“The actions by the DMV and its officials implicate important issues relating to freedom of expression, equal protection, and due process under both the United States Constitution and the West Virginia Constitution,” the Notice asserted. “Further, sex discrimination is unlawful under the [West Virginia Human Rights Act].”

The Notice also took care to transmit a sense of the discrimination that the three women said they experienced.

“It’s simply not appropriate to call someone ‘it’ when they’re in a public facility and just trying to do what everyone else wants to do,” Schaeffer says. “It’s not permissible to make someone change their appearance, just because you don’t respect or appreciate it, through the exercise of state power.”

The two sides came to an agreement after the Notice was served, and the women got their appropriate driver’s license photos. The DMV also changed its policy on photographs, preventing employees from asking applicants to “remove or modify makeup, clothing, hair style or hairpiece(s), or accessories unless any of these items obscure the required biometric features of the applicant’s face and neck areas.” In addition, the department created a Gender Designation Form to make easier the process of asserting one’s gender identity.

For Schaeffer, this was the sort of case that made a significant impact on his clients’ lives.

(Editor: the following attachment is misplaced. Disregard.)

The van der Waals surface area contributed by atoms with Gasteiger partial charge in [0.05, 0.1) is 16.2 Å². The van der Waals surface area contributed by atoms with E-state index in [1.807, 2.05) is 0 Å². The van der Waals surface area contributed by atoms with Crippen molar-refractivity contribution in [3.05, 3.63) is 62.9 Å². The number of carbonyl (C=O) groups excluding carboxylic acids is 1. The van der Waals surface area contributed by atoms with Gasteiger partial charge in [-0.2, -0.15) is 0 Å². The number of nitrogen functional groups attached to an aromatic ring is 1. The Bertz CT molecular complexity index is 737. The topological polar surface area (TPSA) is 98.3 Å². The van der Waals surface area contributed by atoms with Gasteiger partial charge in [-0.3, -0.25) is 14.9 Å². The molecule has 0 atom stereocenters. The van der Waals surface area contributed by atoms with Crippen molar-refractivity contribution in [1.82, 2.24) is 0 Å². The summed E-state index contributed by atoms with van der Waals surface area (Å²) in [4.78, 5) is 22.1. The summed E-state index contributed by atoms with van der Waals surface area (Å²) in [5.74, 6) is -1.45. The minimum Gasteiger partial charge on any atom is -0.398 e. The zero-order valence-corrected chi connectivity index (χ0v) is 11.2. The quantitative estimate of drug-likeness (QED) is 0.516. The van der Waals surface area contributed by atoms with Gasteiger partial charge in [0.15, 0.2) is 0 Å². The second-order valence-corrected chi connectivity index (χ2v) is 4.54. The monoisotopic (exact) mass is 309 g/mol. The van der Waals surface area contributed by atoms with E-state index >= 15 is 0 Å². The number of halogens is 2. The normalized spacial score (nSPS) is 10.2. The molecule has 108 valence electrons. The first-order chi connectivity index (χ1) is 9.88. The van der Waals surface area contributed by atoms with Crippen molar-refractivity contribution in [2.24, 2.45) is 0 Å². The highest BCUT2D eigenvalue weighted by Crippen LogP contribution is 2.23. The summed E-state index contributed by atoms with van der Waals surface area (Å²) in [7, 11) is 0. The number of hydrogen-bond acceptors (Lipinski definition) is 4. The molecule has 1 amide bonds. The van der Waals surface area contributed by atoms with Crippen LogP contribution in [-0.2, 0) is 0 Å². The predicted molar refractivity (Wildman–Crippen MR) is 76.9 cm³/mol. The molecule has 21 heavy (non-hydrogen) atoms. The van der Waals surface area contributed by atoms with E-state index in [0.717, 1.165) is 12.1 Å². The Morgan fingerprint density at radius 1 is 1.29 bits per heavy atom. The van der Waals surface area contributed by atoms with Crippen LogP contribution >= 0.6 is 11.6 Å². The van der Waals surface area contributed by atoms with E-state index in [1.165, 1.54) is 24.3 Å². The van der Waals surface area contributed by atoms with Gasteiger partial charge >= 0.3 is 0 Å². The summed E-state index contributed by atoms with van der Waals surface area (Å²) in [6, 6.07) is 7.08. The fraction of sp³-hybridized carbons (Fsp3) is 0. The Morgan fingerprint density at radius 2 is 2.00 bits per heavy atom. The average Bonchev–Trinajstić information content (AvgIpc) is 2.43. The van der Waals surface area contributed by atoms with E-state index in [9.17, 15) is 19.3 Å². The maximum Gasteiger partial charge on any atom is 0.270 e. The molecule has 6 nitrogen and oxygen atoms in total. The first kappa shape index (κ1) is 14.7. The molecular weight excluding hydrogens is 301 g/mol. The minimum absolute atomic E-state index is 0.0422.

“A driver’s license is very important,” Schaeffer says. “And I thought it was crucial that these individuals not be denied that very fundamental thing simply because someone in the DMV that day happened not to respect their right to express their gender identity.”

Before he joined Debevoise and Plimpton, Schaeffer served in two clerkships in federal district court, for Judge Barbara S. Jones of the US District Court for the Southern District of New York, and Judge Roslynn R. Mauskopf of the US District Court for the Eastern District of New York.

At Debevoise, Schaeffer’s paid work revolves around white collar and complex commercial litigation. He is working right now on a pro bono case appealing a felony conviction in state court. He has also assisted with civil rights cases, represented defendants in federal district court, helped file amicus briefs in the United States Supreme Court, and represented individuals in unemployment insurance disputes.

Schaeffer is a 2012 graduate of BU Law. The day he graduated, he had the honor of delivering the JD student address. In his speech, he urged his fellow graduates to be bold in their post-law school lives:

“We should never shrink from challenges that will inevitably arise in the coming years,” he says. “And as we leave law school and begin to write our own stories, we should remember that we must not, under any circumstances, be passive. We simply have too many strong statements to make.”

With the case of these three women in West Virginia, Schaeffer and his colleagues had a chance to make a strong statement on behalf of their clients.

“I do think especially that this is a very important issue, I think that all lawyers should really consider working on these cases, and I think that they’re extremely rewarding,” Schaeffer says. “At this point in the country and in the state of the law as it is this is a place where lawyers can really help people.”

Reported by Trevor Persaud (STH’18).